Video surveillance, school safety officers, concrete barriers, and metal detectors are just the tip of the iceberg when it comes to preventing shootings in schools (PDF).
School safety experts suggest the best strategies for preventing school shooting complement those approaches, which they refer to as “target hardening,” or making targets more difficult to attack. People like Beverly Kingston, director of the Center for the Study and Prevention of Violence Institute at the University of Colorado Boulder, suggest that halting school violence starts much earlier.
“Overall, you want to have a positive school climate, so how do you get to that result?” Kingston said. “We want to train schools to detect problems early, and we want to deal with things a lot sooner than when the kid’s really in trouble.”
The President’s 2015 budget proposal includes $120 million to create safe schools and intervene early in the childhoods of troubled children, aiming at reducing bullying and boosting children with specific mental health needs. $25 million is reserved for schools with high levels of violence, to help students deal with trauma and anxiety from the dangers they face—and to help prevent more violence in the future. Another $50 million is meant to train teachers and staff in evidence-based strategies that reduce violence and bullying.
The approach is part of the Secret Service’s report on school shootings, made in May 2002 (PDF). The most immediate approach is to make it safe for other students to report their concerns anonymously, since the report found that in about 81 percent of the cases they studied, other children knew something. In Colorado, a free anonymous hotline called Safe2Tell was set up after the Columbine Commission’s report to give young people a way to report danger without fear of retaliation.
What’s more, in 93 percent of shootings, the Secret Service report found that there were warning signs. Those signs may not indicate a serious problem in all children, but children who show them may be in danger of violence if they aren’t helped. Screening and assessment for trauma and violence may help make schools safer, Kingston said.
“We work with a physician who has a risk of violence screening tool,” Kingston told The Daily Beast. “It’s kids who score high on that that are more likely to engage in some kind of delinquent act or do something violent within a year. If we screen, we can get kids the resources they need to prevent these things from occurring.”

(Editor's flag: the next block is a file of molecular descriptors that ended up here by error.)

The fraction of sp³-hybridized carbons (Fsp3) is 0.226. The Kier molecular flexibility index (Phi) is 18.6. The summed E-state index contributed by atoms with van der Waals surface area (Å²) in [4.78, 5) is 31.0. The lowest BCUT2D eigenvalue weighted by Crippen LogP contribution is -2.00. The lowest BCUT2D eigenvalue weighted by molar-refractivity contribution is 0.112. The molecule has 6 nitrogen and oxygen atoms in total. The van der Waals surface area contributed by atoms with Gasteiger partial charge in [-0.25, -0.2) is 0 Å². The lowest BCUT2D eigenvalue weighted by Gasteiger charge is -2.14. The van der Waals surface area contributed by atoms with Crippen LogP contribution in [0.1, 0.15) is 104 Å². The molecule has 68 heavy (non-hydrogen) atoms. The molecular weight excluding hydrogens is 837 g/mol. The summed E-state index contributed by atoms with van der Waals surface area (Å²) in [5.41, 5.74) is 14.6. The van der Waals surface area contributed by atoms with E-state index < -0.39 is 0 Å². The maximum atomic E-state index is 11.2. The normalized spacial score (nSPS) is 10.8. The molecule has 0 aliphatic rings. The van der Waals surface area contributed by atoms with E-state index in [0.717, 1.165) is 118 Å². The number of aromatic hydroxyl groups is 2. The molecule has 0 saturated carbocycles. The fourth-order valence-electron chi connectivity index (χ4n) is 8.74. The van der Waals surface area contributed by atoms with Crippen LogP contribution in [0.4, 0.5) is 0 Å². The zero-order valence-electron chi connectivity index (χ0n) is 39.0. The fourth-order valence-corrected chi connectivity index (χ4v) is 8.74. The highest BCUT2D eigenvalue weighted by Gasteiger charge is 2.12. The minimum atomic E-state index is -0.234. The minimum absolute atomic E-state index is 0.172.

Mass shootings are the most visible form of violence in school, but nonfatal crime is also a part of creating a safe school environment, Kingston said. Among children ages 12 to 18, nonfatal crimes at schools increased to 52 victimizations per 1,000 students in 2012 (the most recent data available), up from 35 per 1,000 in 2010. That increase is the first after almost two decades of steady decline, according to the Bureau of Justice Statistics. About 10 to 30 kids from ages 5 to 18 die from a homicide each year at school, or while en route. That’s 1 percent of all child homicides, and the rate hasn’t wavered much.
That goes back to creating a safe climate for students, said David Osher, the vice president of the American Institutes for Research, a behavioral science group. “Most of the violence in schools isn’t from shootings,” Osher said. “Our goal is making everything as safe as possible.”
In 1998, Osher served on an expert panel after a shooting at Thurston High School in Springfield, Oregon. The most important thing, he and these experts agreed, was finding an environment where slights never escalate to violence. That means supporting parents and helping them raise emotionally healthy children, making sure children aren’t in harsh environments, and teaching children how to regulate their own emotions. These kinds of supports start as early as preschool, Osher said.
“That is really critical preventatively because what happens is when kids come in, and they have a hard time regulating their emotions, they have a tougher time establishing relationships and controlling their behavior,” Osher said. “And what often happens is that the teachers aren’t prepared to respond to them in a way that reduces their problem behavior.”
Dealing with kids’ emotional self-regulation as early as kindergarten or first grade can be like a vaccine against violence, Osher said. While target hardening isn’t a bad idea, this method may prevent schools from being a target at all—for school shootings, or for lower-level aggression and bullying.
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